Public Health England’s representatives, clinicians and advocates agree on one thing: that there’s much to be said for routine vaccination against influenza and the other potentially life-threatening viral infections that have emerged in the past few years. But there’s also strong disagreement as to the effect that vaccination might have on the risk of more severe disease.
British children at higher risk of serious illness from flu Read more
Public Health England, England’s official national body for disease control, says there’s a “very strong evidence base” that vaccination cuts the risk of serious illness and death by 60%. But an estimated 10% of children under five died from flu last year, the highest number in more than 20 years. And the rate of severe illness among children with low levels of vaccination is in the 50s.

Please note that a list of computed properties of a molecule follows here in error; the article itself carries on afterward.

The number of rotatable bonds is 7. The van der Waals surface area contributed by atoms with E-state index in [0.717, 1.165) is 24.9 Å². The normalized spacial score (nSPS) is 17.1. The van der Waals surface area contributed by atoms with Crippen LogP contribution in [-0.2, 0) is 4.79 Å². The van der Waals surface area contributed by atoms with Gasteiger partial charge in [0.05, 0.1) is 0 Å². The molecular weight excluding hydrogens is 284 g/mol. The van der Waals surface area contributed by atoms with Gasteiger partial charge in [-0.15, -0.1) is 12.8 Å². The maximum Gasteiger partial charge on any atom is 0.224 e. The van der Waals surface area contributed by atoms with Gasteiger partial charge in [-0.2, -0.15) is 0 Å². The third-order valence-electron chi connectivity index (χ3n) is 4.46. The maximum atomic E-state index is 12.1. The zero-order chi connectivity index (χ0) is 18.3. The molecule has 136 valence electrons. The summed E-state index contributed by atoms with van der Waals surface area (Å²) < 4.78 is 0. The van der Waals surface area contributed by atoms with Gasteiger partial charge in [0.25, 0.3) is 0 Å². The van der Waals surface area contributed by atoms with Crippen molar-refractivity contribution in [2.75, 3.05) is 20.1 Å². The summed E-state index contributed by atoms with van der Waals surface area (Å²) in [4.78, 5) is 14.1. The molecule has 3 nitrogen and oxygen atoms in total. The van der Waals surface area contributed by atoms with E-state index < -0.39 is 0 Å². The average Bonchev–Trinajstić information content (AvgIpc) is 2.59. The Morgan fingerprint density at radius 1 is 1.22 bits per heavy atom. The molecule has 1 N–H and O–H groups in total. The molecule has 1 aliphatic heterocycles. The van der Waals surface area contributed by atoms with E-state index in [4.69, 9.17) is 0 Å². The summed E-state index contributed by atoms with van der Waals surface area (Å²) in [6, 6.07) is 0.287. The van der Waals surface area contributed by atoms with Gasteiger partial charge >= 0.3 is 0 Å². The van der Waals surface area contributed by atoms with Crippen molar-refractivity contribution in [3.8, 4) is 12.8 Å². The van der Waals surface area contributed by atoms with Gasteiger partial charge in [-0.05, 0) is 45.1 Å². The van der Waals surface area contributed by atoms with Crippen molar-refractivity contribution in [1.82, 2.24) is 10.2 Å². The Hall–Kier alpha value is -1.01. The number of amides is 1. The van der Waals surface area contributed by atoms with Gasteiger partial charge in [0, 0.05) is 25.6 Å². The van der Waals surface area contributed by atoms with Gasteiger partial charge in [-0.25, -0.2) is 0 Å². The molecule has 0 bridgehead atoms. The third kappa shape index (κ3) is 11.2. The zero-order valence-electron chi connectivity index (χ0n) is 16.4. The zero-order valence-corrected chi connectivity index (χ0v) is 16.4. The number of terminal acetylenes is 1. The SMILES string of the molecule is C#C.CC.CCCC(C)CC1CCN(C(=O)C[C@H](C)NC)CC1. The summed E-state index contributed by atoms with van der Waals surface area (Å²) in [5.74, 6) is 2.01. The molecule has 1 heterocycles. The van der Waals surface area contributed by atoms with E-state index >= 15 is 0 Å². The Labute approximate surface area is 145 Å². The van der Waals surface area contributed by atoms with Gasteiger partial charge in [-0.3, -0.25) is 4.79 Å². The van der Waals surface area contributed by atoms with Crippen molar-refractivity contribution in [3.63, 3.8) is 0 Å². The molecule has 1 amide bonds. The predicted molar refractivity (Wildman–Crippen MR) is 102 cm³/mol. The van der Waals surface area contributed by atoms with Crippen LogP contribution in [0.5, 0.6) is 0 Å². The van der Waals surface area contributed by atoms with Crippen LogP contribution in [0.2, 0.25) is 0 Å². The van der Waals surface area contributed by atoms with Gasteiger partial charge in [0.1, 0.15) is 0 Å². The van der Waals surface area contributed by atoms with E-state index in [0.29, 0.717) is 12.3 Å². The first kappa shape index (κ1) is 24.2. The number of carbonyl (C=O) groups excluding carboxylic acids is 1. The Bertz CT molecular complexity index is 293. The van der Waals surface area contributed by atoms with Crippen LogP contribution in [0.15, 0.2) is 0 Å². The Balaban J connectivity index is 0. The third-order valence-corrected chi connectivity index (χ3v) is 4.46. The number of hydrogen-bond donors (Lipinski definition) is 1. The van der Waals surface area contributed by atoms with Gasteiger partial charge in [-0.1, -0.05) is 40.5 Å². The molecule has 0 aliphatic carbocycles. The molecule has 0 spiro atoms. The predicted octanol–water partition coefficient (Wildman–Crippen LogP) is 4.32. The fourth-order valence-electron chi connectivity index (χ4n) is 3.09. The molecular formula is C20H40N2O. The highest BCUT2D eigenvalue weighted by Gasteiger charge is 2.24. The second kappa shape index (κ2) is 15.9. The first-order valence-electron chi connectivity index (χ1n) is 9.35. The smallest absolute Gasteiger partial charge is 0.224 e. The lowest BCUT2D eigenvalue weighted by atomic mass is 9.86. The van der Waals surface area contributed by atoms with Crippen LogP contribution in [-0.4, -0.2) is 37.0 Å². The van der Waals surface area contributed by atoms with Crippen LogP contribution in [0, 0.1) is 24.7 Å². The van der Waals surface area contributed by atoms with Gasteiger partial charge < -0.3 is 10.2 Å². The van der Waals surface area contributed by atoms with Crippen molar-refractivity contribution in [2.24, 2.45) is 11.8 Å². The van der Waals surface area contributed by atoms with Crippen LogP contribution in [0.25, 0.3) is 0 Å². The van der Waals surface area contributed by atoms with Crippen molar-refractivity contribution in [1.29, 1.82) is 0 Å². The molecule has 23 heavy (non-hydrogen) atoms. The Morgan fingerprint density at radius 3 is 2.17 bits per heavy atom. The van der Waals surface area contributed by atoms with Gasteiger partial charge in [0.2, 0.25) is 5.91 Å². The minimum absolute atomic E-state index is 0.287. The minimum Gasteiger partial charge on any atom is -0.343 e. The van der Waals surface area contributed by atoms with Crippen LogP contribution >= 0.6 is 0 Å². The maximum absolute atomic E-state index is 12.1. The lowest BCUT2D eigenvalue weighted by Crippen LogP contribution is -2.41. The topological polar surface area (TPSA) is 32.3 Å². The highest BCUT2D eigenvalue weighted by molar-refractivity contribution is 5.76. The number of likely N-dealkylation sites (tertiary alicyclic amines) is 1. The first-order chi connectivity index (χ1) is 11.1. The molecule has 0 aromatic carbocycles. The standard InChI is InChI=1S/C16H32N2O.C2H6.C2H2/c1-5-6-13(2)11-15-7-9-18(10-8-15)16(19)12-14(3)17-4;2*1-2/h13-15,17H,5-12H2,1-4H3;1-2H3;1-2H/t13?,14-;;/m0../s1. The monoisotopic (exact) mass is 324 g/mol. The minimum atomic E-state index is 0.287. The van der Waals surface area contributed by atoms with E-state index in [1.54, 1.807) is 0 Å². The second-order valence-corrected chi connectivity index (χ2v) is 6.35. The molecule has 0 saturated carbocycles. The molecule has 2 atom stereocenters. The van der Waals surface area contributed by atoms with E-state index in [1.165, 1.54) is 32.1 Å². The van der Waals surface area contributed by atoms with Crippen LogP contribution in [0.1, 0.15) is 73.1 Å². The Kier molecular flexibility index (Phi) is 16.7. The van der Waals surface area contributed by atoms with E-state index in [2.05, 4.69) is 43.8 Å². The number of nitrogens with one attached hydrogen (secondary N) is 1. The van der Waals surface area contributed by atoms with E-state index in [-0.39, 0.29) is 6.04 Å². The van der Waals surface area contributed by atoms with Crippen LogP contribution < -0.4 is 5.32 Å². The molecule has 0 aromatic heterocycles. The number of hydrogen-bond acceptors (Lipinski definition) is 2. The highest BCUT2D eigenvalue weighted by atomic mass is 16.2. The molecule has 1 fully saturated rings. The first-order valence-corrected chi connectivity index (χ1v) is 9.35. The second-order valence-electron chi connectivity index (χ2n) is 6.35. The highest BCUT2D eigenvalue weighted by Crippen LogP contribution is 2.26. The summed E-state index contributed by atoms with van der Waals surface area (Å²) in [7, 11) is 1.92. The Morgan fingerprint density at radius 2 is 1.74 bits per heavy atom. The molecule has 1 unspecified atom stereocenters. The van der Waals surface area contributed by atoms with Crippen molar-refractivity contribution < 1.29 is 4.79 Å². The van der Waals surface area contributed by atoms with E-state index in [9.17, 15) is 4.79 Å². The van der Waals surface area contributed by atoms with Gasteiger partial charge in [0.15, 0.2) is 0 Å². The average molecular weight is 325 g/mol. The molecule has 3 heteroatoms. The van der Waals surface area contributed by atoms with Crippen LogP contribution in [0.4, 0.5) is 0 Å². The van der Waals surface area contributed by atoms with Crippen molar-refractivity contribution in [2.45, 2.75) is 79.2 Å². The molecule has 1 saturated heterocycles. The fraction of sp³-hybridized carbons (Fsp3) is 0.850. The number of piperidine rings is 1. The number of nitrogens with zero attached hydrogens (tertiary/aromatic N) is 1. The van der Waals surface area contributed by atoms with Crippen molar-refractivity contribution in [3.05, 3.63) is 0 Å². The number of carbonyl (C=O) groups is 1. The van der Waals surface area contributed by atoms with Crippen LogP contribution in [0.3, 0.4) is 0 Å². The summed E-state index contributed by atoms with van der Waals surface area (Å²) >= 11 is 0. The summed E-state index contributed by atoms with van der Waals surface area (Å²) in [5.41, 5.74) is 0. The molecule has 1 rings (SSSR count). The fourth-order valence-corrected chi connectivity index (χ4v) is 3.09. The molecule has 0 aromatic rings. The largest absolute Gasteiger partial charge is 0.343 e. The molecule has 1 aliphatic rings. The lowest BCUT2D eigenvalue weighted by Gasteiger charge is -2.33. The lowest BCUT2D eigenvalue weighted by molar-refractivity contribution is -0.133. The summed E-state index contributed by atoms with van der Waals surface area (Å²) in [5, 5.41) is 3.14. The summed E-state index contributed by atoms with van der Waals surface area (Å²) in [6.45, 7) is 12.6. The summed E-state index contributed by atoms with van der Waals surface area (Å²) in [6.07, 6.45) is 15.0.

Public Health England in fact prioritises and funds vaccination programmes only for the most vulnerable populations. And among more affluent parts of the country, up to 70% of children are not even adequately vaccinated against flu.
The reasons for this disparity between the spread of flu and infections in highly immunised populations are complex and partly a question of access and socio-economic conditions – and much of this is embodied in the UK’s patchwork of vaccination policies.